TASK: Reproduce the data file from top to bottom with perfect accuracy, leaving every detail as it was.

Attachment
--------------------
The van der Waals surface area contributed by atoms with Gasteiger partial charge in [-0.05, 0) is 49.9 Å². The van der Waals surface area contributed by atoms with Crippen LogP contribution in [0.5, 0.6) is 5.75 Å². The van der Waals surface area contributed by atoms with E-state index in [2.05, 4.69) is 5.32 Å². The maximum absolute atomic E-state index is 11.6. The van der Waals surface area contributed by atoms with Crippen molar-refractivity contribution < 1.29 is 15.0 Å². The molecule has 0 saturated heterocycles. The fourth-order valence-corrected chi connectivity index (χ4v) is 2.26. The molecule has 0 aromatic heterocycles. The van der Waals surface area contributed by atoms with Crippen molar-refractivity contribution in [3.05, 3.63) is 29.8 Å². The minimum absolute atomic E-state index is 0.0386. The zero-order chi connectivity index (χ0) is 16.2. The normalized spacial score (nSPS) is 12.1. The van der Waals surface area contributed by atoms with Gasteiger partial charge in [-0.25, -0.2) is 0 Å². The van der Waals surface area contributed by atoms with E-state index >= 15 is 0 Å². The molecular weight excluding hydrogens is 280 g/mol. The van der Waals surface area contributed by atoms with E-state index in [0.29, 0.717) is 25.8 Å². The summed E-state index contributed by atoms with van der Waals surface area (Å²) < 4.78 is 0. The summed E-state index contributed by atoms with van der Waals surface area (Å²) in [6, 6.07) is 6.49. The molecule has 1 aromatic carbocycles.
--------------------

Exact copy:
The van der Waals surface area contributed by atoms with Gasteiger partial charge in [-0.05, 0) is 49.9 Å². The van der Waals surface area contributed by atoms with Crippen LogP contribution in [0.5, 0.6) is 5.75 Å². The van der Waals surface area contributed by atoms with E-state index in [2.05, 4.69) is 5.32 Å². The maximum absolute atomic E-state index is 11.6. The van der Waals surface area contributed by atoms with Crippen molar-refractivity contribution < 1.29 is 15.0 Å². The molecule has 0 saturated heterocycles. The fourth-order valence-corrected chi connectivity index (χ4v) is 2.26. The molecule has 0 aromatic heterocycles. The van der Waals surface area contributed by atoms with Crippen molar-refractivity contribution in [3.05, 3.63) is 29.8 Å². The minimum absolute atomic E-state index is 0.0386. The zero-order chi connectivity index (χ0) is 16.2. The normalized spacial score (nSPS) is 12.1. The van der Waals surface area contributed by atoms with Gasteiger partial charge in [-0.25, -0.2) is 0 Å². The van der Waals surface area contributed by atoms with E-state index >= 15 is 0 Å². The molecular weight excluding hydrogens is 280 g/mol. The van der Waals surface area contributed by atoms with E-state index in [0.29, 0.717) is 25.8 Å². The summed E-state index contributed by atoms with van der Waals surface area (Å²) < 4.78 is 0. The summed E-state index contributed by atoms with van der Waals surface area (Å²) in [6, 6.07) is 6.49. The molecule has 1 aromatic carbocycles.